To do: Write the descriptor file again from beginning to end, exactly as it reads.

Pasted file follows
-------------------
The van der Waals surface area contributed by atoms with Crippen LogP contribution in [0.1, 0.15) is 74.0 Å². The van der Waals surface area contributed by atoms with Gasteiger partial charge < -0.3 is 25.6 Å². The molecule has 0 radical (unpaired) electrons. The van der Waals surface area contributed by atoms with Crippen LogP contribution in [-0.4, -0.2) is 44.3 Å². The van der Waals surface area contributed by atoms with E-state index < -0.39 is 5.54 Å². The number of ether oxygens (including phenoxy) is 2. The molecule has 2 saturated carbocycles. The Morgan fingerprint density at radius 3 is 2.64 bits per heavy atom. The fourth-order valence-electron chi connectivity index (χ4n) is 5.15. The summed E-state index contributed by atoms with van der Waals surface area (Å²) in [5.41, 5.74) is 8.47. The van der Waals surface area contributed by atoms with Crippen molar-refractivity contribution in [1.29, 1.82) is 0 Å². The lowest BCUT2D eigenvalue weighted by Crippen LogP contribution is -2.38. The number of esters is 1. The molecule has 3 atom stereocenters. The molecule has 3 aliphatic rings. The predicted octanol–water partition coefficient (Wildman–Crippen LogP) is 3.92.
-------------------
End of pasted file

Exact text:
The van der Waals surface area contributed by atoms with Crippen LogP contribution in [0.1, 0.15) is 74.0 Å². The van der Waals surface area contributed by atoms with Gasteiger partial charge < -0.3 is 25.6 Å². The molecule has 0 radical (unpaired) electrons. The van der Waals surface area contributed by atoms with Crippen LogP contribution in [-0.4, -0.2) is 44.3 Å². The van der Waals surface area contributed by atoms with E-state index < -0.39 is 5.54 Å². The number of ether oxygens (including phenoxy) is 2. The molecule has 2 saturated carbocycles. The Morgan fingerprint density at radius 3 is 2.64 bits per heavy atom. The fourth-order valence-electron chi connectivity index (χ4n) is 5.15. The summed E-state index contributed by atoms with van der Waals surface area (Å²) in [5.41, 5.74) is 8.47. The van der Waals surface area contributed by atoms with Crippen molar-refractivity contribution in [1.29, 1.82) is 0 Å². The lowest BCUT2D eigenvalue weighted by Crippen LogP contribution is -2.38. The number of esters is 1. The molecule has 3 atom stereocenters. The molecule has 3 aliphatic rings. The predicted octanol–water partition coefficient (Wildman–Crippen LogP) is 3.92.